The doors are open at the Video Archives Podcast, and for the first time, we have a customer!
Eli Roth, director of Hostel and Cabin Fever and one of the Inglourious Basterds, joins Quentin and Roger for a two part Video Archives event, all about American giallo films. This week we’re releasing the first half of this discussion, where the crew slice open Brian De Palma’s Dressed To Kill, then take a close look at the movie that got Irvin Kershner the Empire Strikes Back gig, Eyes Of Laura Mars! I’ve got VHS boxes, some further reading and more on today’s Counter Talk, so let’s get started…
Dressed To Kill, the marquee film of this American Giallo series, is an impeccably crafted thriller that Quentin, Roger and Eli had a blast rewatching together. The film has always been controversial in director Brian De Palma’s canon, but over time, the reasons for the controversy have changed. Most of the stir at the time of Dressed To Kill’s release concerned Nancy Allen’s call girl character Liz Blake, but in the modern era, it’s impossible not to think about the psychopathic Bobbi in the context of trans rights and trans representation in film. From Anthony Perkins’ dual-identity role in Psycho (a film practically remade in Dressed To Kill, as Quentin points out) to Ted Levine’s Buffalo Bill in The Silence of The Lambs, there’s a long history of gender-fluid serial killers on screen, a history that many trans people worry paints them as freakish or dangerous.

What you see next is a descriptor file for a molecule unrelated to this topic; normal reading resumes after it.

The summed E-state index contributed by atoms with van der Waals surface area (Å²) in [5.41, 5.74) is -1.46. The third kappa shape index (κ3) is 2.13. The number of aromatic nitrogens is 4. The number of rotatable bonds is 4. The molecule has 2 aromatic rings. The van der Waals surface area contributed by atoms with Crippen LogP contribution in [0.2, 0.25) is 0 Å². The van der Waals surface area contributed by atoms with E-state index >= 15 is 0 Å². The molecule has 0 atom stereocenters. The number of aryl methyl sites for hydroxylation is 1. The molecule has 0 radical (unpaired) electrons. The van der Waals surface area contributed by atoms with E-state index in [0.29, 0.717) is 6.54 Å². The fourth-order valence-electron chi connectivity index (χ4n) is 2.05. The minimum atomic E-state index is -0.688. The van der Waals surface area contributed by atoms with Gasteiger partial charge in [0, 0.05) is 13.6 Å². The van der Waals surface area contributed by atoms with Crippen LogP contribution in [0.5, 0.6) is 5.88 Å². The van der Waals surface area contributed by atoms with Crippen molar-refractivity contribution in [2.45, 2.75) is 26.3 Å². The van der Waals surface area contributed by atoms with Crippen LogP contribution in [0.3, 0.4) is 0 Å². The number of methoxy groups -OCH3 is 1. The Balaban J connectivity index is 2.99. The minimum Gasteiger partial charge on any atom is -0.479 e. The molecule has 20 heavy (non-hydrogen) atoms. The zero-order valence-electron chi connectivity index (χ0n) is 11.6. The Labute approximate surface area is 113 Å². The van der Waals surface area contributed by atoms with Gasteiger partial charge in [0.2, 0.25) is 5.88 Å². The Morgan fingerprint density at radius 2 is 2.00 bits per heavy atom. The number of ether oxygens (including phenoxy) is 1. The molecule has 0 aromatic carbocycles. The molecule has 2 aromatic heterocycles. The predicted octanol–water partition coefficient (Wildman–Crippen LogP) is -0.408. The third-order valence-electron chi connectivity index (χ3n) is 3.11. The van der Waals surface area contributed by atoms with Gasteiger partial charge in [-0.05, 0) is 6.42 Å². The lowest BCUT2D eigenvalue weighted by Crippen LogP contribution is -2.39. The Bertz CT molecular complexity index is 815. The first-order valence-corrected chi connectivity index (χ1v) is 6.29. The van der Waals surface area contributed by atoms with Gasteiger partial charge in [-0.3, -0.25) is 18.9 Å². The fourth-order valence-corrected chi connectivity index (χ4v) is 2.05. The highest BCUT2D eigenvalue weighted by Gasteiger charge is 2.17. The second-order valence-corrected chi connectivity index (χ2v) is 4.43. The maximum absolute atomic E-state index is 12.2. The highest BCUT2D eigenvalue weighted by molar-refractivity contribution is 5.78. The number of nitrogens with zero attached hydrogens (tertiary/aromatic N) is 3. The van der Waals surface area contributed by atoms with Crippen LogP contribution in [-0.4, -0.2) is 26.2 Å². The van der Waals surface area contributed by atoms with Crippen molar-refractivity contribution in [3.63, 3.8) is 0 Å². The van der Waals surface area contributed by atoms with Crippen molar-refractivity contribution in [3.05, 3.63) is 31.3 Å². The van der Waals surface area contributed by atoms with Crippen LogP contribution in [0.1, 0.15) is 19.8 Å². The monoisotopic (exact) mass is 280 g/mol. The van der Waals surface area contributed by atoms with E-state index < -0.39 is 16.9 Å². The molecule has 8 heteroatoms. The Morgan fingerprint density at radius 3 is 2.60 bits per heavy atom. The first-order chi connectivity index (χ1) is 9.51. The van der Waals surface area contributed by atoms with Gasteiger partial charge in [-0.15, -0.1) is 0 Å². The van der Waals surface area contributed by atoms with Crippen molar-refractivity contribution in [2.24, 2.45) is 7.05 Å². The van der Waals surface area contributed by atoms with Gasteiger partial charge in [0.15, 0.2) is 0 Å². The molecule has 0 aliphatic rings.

As Gala referenced on the episode, there’s been some excellent queer and trans writing about Dressed To Kill, particularly around its 40th anniversary in 2020. I really enjoyed this piece from Jessica Crets, on the (possibly) unintentional empathy De Palma brings to Bobbi. This conversation between two trans film writers praises De Palma’s craft while critiquing the film’s twist, comparing it to the far goofier Sleepaway Camp. And this piece from Justin McDevitt appreciates how De Palma draws a distinction between trans people writ large and Bobbi in particular. I’d also recommend this 2015 retrospective from Keith Phipps, placing Bobbi in the context of other horror films with trans (or debatably trans) characters. It’s truly rewarding to dig into the ongoing discussion around Dressed To Kill, from a master filmmaker whose work still inspires intense debate 40 years later.
The original Video Archives Dressed To Kill tape is a classic early Warner Home Video – like most of these releases, it features a thick graphic border surrounding a movie still, and an essay-style description on the back: